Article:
Patient #21-4617 sitting in a man made swing to help it stand on its own and build strength in its legs photo by Haillie Mesics
The wood stork (Mycteria americana) is a large black-and-white waterbird with long legs and black flight feathers. It breeds in Florida, Georgia and the Carolinas, while non-breeding wood storks can be found throughout North America and into northern Argentina.
While they are often the same size, wood storks differ from herons by the size of their bills (thicker) and shape of their bills (more curved than herons). A wood stork also has a featherless neck and head, with gray rough, scaly skin covering that area.
At CROW, an adult wood stork was admitted after being found immobile for several days in Matlacha. Upon examination, the patient was unable to lift its head, had muscle weakness and some inflammation of the eyes. At first, veterinarians suspected red tide poisoning.
The muscle weakness may have increased due to the patient’s immobility for a number of days.
“Muscle atrophy is a slow process that occurs over time and the longer a patient is debilitated, the more muscle atrophy we can see,” said Dr. Laura Kellow, CROW veterinarian intern. “This particular patient was weak on initial examination, but also became progressively weaker over the course of two days after admission despite intensive care, leading us to believe that the weakness was from the systemic disease or neurotoxin rather than directly from muscle atrophy.
The wood stork was given supportive care and medications, and a swing was built for the patient to sit in and strengthen its legs.
“The wood stork is receiving IV fluids, IV antibiotics, antifungal medications (and) supportive care such as physical therapy with the technicians twice a day,” said Dr. Kellow. “The wood stork receives force feedings of whole fish. Eventually, it could transition to a more varied diet, if eating on its own.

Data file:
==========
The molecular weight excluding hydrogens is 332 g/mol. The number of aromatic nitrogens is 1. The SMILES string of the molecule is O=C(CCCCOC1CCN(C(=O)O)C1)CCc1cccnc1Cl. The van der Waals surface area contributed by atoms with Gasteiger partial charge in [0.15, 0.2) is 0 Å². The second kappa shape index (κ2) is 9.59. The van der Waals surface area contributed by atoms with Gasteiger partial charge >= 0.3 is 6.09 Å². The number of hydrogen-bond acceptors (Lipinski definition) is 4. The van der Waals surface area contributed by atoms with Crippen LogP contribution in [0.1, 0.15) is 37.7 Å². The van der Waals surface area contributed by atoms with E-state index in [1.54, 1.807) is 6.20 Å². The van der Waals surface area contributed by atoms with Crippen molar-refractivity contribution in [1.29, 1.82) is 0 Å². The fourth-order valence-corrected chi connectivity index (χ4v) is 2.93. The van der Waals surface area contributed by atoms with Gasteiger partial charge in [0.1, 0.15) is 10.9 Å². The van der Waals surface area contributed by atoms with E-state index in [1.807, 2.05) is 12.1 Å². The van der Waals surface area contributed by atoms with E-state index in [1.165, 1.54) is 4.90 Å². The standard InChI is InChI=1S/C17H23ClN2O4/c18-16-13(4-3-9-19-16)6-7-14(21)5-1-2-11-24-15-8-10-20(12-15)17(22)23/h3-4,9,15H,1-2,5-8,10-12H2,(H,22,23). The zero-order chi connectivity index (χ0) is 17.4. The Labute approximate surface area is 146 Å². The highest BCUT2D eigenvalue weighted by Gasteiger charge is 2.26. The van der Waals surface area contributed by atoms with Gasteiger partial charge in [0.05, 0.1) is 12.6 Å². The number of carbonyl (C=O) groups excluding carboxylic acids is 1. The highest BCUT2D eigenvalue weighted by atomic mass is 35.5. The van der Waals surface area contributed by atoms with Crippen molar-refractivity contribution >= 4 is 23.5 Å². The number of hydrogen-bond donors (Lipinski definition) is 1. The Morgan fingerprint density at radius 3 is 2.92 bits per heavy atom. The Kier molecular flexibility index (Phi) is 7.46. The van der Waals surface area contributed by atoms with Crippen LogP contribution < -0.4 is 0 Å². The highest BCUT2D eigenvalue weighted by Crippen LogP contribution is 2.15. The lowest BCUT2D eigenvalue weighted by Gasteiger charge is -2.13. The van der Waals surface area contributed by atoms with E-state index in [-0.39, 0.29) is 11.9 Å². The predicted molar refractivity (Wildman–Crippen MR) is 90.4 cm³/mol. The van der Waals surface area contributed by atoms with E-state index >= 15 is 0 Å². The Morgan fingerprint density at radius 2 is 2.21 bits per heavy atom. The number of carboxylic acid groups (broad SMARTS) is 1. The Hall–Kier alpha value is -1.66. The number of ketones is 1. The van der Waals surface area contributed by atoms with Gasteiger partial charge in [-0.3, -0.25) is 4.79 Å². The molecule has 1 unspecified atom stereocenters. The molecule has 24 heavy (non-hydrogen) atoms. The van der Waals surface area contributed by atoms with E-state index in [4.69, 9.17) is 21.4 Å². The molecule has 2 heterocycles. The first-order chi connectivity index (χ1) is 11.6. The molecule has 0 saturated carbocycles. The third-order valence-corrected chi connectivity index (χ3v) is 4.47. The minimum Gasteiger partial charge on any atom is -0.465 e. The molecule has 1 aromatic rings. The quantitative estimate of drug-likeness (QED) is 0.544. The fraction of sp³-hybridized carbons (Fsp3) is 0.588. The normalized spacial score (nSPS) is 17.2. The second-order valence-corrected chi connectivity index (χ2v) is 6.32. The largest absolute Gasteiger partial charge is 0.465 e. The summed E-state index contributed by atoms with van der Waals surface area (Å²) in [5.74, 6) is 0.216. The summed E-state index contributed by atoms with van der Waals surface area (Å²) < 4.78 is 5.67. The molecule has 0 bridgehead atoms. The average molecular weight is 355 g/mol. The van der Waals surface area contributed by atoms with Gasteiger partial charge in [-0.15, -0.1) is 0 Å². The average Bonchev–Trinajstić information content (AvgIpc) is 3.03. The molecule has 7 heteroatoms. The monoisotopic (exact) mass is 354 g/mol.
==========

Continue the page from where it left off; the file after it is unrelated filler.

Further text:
“The swing is a great tool to allow the wood stork to complete physical therapy in a lower-stress manner, and it has been making daily improvements in overall strength. For instance, over the past week, the wood stork has been placing its feet better and been able to bear its own weight unsupported occasionally. (It) is also holding its head up on its own, when initially it presented hanging its head. ” Red tide poisoning may not be the overall cause of the bird’s illness.
“Although this patient was initially treated with intralipids for brevetoxicosis or other lipid-soluble toxins, we do not believe it is the cause of the patient’s illness given its presentation and response to therapy,” said Dr. Kellow. “Unfortunately, the list of potential causes of the wood stork’s symptoms is long – including viral diseases such as West Nile Virus, other toxins outside of red tide, and bacterial and fungal diseases.”
Due to this uncertainty, the patient remains under close watch without any timetable tied to its recovery.
“The prognosis at this time is still guarded, particularly given the severity of the patient’s disease,” said Dr. Kellow. “The wood stork will continue to receive medications and supportive care at this time. When we feel that (it has) clinically improved and able to stand on (its) own without support, we will move the patient outside for muscle conditioning.”
CROW Case of the Week stories are written by Bob Petcher and appear weekly in the Island Sun and River Weekly Newspapers.